"This decision means we now have the opportunity to settle, once and for all, the so-called 'Indian land question' in B.C. and elsewhere in Canada where Aboriginal title exists through good faith negotiations," Assembly of First Nations Regional Chief of B. C. Jody Wilson-Raybould said.

“We take this time to join hands and celebrate a new relationship with Canada. We are reminded of our elders who are no longer with us. First and foremost we need to say sechanalyagh (thank you) to our Tsilhqot’in Elders, many of whom testified courageously in the courts. We are completing this journey for them and our youth. Our strength comes from those who surround us, those who celebrate with us, those who drum with us” said Plaintiff, Chief Roger William of Xeni Gwet’in.

This ruling of Aboriginal title confers rights including:
  •     the right to decide how the land will be used;
  •     the right to economic benefit of the land;
  •     the right to pro-actively use and manage the land.

"The right to control the land conferred by Aboriginal title means that governments and others seeking to use the land must obtain the consent of the Aboriginal title holders".  If consent is not provided, "the government's only recourse is to establish that the proposed incursion on the land is justified under s.35 of the Constitution Act, 1982".

Furthermore, the SCC found that the B.C. Forest Act does not apply to to the Tsilhqot'in Aboriginal title lands so that the beneficial interest in the land, including its resources, belong to the Tsilhqot'in title holders.

FONV honours the perseverence and courage of the Xeni Gwet'in First Nations and all the Tsilhqot'in people whose truth has finally been recognized by Canada.  This is a historic day for First Nations and for all Canadians as we move from a pattern of denial of FNs rights into a readiness to reconcile through acknowledgment, in real ways, of those those rights.


Tsilhqot'in Nation v. British Columbia, 2007 BCSC 1700

Victoria, British Columbia, November 21, 2007 - After a courageous and epic struggle, a small Tsilhqot'in First Nation that took on the governments of Canada and British Columbia to protect their land and way of life has been victorious in Court. In a major precedent-setting decision, Justice David Vickers of the British Columbia Supreme Court ruled today that the Tsilhqot'in (Chilcotin) people have proven Aboriginal title to approximately 200,000 square hectares in and around the remote Nemiah Valley, south and west of Williams Lake, British Columbia. Although Justice Vickers declined to make a declaration of title based on technical issues, he found that the tests for evidence of title were met in almost half the area claimed.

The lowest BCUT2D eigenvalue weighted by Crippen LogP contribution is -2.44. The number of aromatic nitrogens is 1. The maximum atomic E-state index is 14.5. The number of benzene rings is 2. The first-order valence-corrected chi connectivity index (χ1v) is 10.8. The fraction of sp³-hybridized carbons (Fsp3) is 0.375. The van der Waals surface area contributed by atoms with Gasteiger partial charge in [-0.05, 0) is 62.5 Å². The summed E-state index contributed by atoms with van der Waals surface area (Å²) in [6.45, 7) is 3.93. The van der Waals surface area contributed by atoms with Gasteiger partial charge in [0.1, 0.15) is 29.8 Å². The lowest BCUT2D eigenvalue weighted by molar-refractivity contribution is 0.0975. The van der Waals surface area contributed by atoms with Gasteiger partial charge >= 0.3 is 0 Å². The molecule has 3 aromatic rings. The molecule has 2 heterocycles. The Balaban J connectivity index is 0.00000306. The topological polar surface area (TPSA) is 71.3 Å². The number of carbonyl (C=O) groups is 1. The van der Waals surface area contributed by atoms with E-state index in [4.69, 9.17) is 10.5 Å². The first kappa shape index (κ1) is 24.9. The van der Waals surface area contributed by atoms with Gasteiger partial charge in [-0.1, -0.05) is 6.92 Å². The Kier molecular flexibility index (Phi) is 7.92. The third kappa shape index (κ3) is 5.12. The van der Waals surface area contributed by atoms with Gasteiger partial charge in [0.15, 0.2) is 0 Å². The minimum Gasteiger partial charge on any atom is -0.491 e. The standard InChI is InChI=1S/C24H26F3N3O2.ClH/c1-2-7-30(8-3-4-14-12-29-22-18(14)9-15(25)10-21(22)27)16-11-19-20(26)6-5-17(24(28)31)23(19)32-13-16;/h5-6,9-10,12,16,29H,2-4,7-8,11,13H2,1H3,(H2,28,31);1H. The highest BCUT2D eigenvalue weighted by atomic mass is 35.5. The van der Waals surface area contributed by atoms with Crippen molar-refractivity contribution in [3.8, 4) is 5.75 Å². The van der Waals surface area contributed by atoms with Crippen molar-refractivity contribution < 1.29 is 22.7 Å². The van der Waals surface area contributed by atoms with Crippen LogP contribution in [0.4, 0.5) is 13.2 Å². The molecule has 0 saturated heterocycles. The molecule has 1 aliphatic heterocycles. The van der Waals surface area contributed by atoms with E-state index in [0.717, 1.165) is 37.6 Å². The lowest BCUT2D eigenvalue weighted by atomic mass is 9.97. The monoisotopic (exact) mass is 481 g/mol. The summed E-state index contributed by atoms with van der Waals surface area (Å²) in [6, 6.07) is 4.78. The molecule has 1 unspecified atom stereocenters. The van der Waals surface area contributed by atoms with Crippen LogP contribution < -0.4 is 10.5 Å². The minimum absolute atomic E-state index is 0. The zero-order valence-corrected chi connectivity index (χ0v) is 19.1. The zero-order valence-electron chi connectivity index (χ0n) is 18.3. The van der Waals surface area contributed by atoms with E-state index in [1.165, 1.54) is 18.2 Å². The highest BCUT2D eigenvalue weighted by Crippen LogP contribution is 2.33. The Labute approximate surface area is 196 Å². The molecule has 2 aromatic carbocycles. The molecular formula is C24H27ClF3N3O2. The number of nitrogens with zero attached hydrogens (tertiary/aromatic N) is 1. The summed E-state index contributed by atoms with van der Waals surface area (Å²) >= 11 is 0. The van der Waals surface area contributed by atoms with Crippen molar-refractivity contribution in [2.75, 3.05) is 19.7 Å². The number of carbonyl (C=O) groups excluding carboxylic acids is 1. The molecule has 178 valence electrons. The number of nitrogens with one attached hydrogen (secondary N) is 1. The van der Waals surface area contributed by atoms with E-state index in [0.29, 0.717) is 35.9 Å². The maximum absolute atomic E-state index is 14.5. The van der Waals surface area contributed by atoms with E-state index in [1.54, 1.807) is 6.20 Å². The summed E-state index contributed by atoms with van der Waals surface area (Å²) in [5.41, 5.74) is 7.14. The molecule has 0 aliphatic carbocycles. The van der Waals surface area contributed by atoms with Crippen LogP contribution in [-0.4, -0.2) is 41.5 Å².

The trial lasted 339 days during which 29 Tsilhqot’in witnesses gave evidence, many in their native language. 604 exhibits were entered with Exhibit 156 alone containing over 1,000 historical documents. The Judge received about 7,000 pages of written submissions from the lawyers on all sides.

"The court has given us greater control of our lands. From now on, nobody will come into our territory to log or mine or explore for oil and gas, without seeking our agreement," said the Plaintiff, Chief Roger William. "The court recognized that we have proven title in about half of the Claim Area - and from today we accept our renewed responsibility and powers of ownership of those lands."

Throughout much of Canada and the United States, the colonial governments made treaties with First Nations to purchase their lands. This did not happen in most of British Columbia. The government has continued to deny that B.C.'s indigenous people inherited the land that their grandparents owned.

The Xeni Gwet'in claimed roughly 440,000 hectares as their traditional territory in a lawsuit that started as a battle against large-scale commercial logging. It is expected Judge Vickers will find the band established exclusive and continuous occupation - the current legal test of title - to nearly half of that parcel of land.

That's far more than the Crown has been willing to put on the table in negotiations. Modern treaties in British Columbia have averaged about 5 per cent of the traditional territories claimed, although they also include cash compensation.

Both the federal and provincial governments opposed the band's broad claims but made unprecedented concessions. The Crown accepted the band's claims to aboriginal rights to hunt and fish in the valley, and conceded title in a very limited way.

"This is an absolutely critical decision and it may have significant ramifications for treaty negotiations," Shawn Atleo, B.C. Chief of the Assembly of First Nations, said in an interview yesterday."